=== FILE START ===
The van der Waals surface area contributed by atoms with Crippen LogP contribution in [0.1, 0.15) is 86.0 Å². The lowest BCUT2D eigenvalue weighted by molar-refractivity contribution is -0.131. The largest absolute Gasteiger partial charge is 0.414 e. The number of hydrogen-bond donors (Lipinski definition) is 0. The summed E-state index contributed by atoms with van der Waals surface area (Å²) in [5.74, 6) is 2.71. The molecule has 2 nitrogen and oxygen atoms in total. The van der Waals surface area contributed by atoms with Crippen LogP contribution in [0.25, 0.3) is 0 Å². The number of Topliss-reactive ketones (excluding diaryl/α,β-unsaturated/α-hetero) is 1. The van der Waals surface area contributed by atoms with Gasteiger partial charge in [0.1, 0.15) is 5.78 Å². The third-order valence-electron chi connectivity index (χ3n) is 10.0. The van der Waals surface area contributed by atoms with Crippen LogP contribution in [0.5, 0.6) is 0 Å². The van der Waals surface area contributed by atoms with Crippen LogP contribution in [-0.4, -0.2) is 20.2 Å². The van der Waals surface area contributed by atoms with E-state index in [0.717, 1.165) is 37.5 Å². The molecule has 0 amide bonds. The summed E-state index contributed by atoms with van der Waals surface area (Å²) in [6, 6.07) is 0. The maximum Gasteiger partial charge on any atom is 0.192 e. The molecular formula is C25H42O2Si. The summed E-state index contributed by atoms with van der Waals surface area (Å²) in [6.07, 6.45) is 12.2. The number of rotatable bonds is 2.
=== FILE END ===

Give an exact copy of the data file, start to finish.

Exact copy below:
The van der Waals surface area contributed by atoms with Crippen LogP contribution in [0.1, 0.15) is 86.0 Å². The lowest BCUT2D eigenvalue weighted by molar-refractivity contribution is -0.131. The largest absolute Gasteiger partial charge is 0.414 e. The number of hydrogen-bond donors (Lipinski definition) is 0. The summed E-state index contributed by atoms with van der Waals surface area (Å²) in [5.74, 6) is 2.71. The molecule has 2 nitrogen and oxygen atoms in total. The van der Waals surface area contributed by atoms with Crippen LogP contribution in [0.25, 0.3) is 0 Å². The number of Topliss-reactive ketones (excluding diaryl/α,β-unsaturated/α-hetero) is 1. The van der Waals surface area contributed by atoms with Gasteiger partial charge in [0.1, 0.15) is 5.78 Å². The third-order valence-electron chi connectivity index (χ3n) is 10.0. The van der Waals surface area contributed by atoms with Crippen LogP contribution in [0.5, 0.6) is 0 Å². The van der Waals surface area contributed by atoms with Crippen LogP contribution in [-0.4, -0.2) is 20.2 Å². The van der Waals surface area contributed by atoms with E-state index in [0.717, 1.165) is 37.5 Å². The molecule has 0 amide bonds. The summed E-state index contributed by atoms with van der Waals surface area (Å²) in [6, 6.07) is 0. The maximum Gasteiger partial charge on any atom is 0.192 e. The molecular formula is C25H42O2Si. The summed E-state index contributed by atoms with van der Waals surface area (Å²) in [6.07, 6.45) is 12.2. The number of rotatable bonds is 2.